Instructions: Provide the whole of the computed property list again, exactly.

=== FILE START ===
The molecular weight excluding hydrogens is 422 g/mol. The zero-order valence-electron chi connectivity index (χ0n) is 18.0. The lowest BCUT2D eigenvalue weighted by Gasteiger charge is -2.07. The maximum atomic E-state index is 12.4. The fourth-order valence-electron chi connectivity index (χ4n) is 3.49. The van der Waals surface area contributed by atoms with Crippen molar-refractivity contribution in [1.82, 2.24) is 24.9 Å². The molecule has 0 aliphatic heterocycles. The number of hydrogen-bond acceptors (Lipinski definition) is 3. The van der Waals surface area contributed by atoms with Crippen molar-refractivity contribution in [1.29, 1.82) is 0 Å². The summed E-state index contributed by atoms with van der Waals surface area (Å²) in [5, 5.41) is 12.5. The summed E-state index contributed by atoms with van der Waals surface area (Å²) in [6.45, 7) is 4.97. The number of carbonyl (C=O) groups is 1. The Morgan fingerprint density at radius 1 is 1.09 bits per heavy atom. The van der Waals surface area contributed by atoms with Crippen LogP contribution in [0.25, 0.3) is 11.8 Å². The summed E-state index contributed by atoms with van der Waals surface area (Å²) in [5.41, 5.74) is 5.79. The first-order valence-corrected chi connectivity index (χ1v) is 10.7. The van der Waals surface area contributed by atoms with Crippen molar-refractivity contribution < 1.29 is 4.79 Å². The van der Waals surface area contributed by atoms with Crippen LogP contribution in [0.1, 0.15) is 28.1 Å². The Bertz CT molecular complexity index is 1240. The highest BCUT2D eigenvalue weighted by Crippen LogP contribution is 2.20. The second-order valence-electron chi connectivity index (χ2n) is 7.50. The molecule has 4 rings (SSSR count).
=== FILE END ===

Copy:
The molecular weight excluding hydrogens is 422 g/mol. The zero-order valence-electron chi connectivity index (χ0n) is 18.0. The lowest BCUT2D eigenvalue weighted by Gasteiger charge is -2.07. The maximum atomic E-state index is 12.4. The fourth-order valence-electron chi connectivity index (χ4n) is 3.49. The van der Waals surface area contributed by atoms with Crippen molar-refractivity contribution in [1.82, 2.24) is 24.9 Å². The molecule has 0 aliphatic heterocycles. The number of hydrogen-bond acceptors (Lipinski definition) is 3. The van der Waals surface area contributed by atoms with Crippen molar-refractivity contribution in [1.29, 1.82) is 0 Å². The summed E-state index contributed by atoms with van der Waals surface area (Å²) in [5, 5.41) is 12.5. The summed E-state index contributed by atoms with van der Waals surface area (Å²) in [6.45, 7) is 4.97. The number of carbonyl (C=O) groups is 1. The Morgan fingerprint density at radius 1 is 1.09 bits per heavy atom. The van der Waals surface area contributed by atoms with Crippen LogP contribution in [0.25, 0.3) is 11.8 Å². The summed E-state index contributed by atoms with van der Waals surface area (Å²) in [5.41, 5.74) is 5.79. The first-order valence-corrected chi connectivity index (χ1v) is 10.7. The van der Waals surface area contributed by atoms with Crippen molar-refractivity contribution < 1.29 is 4.79 Å². The van der Waals surface area contributed by atoms with Crippen LogP contribution in [0.1, 0.15) is 28.1 Å². The Bertz CT molecular complexity index is 1240. The highest BCUT2D eigenvalue weighted by Crippen LogP contribution is 2.20. The second-order valence-electron chi connectivity index (χ2n) is 7.50. The molecule has 4 rings (SSSR count).